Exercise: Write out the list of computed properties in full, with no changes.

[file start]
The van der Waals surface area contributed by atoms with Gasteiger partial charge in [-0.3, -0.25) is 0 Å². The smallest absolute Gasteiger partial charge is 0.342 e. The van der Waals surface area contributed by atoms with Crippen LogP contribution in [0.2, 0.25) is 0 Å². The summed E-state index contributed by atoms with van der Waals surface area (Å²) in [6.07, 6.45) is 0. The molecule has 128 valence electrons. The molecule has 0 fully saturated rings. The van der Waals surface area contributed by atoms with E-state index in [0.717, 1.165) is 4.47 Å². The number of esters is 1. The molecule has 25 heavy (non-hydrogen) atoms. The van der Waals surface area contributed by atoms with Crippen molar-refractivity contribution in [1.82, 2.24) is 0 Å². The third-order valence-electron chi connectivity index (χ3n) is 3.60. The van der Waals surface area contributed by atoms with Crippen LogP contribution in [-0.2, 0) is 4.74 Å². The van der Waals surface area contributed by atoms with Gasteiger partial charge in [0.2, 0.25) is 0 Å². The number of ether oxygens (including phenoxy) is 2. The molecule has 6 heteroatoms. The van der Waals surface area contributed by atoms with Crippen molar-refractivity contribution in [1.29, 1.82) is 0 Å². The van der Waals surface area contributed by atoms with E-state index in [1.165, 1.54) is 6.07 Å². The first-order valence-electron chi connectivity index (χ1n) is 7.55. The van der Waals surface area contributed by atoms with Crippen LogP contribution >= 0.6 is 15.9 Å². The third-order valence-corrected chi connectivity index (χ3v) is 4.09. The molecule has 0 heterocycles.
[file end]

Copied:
The van der Waals surface area contributed by atoms with Gasteiger partial charge in [-0.3, -0.25) is 0 Å². The smallest absolute Gasteiger partial charge is 0.342 e. The van der Waals surface area contributed by atoms with Crippen LogP contribution in [0.2, 0.25) is 0 Å². The summed E-state index contributed by atoms with van der Waals surface area (Å²) in [6.07, 6.45) is 0. The molecule has 128 valence electrons. The molecule has 0 fully saturated rings. The van der Waals surface area contributed by atoms with E-state index in [0.717, 1.165) is 4.47 Å². The number of esters is 1. The molecule has 25 heavy (non-hydrogen) atoms. The van der Waals surface area contributed by atoms with Crippen molar-refractivity contribution in [1.82, 2.24) is 0 Å². The third-order valence-electron chi connectivity index (χ3n) is 3.60. The van der Waals surface area contributed by atoms with Crippen LogP contribution in [-0.2, 0) is 4.74 Å². The van der Waals surface area contributed by atoms with Gasteiger partial charge in [0.2, 0.25) is 0 Å². The number of ether oxygens (including phenoxy) is 2. The molecule has 6 heteroatoms. The van der Waals surface area contributed by atoms with Crippen molar-refractivity contribution in [1.29, 1.82) is 0 Å². The van der Waals surface area contributed by atoms with E-state index in [1.165, 1.54) is 6.07 Å². The first-order valence-electron chi connectivity index (χ1n) is 7.55. The van der Waals surface area contributed by atoms with Crippen LogP contribution >= 0.6 is 15.9 Å². The third-order valence-corrected chi connectivity index (χ3v) is 4.09. The molecule has 0 heterocycles.